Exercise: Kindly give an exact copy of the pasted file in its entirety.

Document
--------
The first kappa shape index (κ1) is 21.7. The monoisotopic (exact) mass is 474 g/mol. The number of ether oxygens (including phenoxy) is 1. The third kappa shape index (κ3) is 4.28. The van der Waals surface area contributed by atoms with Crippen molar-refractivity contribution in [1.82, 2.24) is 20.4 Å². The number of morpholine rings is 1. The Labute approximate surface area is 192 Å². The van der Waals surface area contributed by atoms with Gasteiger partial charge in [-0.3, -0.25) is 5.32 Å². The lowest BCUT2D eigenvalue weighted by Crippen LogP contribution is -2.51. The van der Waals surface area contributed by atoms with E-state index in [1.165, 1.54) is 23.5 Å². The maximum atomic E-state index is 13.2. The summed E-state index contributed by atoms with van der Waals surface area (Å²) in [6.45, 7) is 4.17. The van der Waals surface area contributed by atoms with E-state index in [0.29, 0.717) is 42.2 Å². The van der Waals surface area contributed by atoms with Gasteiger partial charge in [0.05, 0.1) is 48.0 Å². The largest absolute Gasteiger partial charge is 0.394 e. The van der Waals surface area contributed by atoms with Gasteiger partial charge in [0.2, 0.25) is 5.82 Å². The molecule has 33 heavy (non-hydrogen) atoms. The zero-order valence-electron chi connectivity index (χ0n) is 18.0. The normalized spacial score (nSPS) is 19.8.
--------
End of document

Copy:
The first kappa shape index (κ1) is 21.7. The monoisotopic (exact) mass is 474 g/mol. The number of ether oxygens (including phenoxy) is 1. The third kappa shape index (κ3) is 4.28. The van der Waals surface area contributed by atoms with Crippen molar-refractivity contribution in [1.82, 2.24) is 20.4 Å². The number of morpholine rings is 1. The Labute approximate surface area is 192 Å². The van der Waals surface area contributed by atoms with Gasteiger partial charge in [-0.3, -0.25) is 5.32 Å². The lowest BCUT2D eigenvalue weighted by Crippen LogP contribution is -2.51. The van der Waals surface area contributed by atoms with E-state index in [1.165, 1.54) is 23.5 Å². The maximum atomic E-state index is 13.2. The summed E-state index contributed by atoms with van der Waals surface area (Å²) in [6.45, 7) is 4.17. The van der Waals surface area contributed by atoms with E-state index in [0.29, 0.717) is 42.2 Å². The van der Waals surface area contributed by atoms with Gasteiger partial charge in [0.05, 0.1) is 48.0 Å². The largest absolute Gasteiger partial charge is 0.394 e. The van der Waals surface area contributed by atoms with Gasteiger partial charge in [0.2, 0.25) is 5.82 Å². The molecule has 33 heavy (non-hydrogen) atoms. The zero-order valence-electron chi connectivity index (χ0n) is 18.0. The normalized spacial score (nSPS) is 19.8.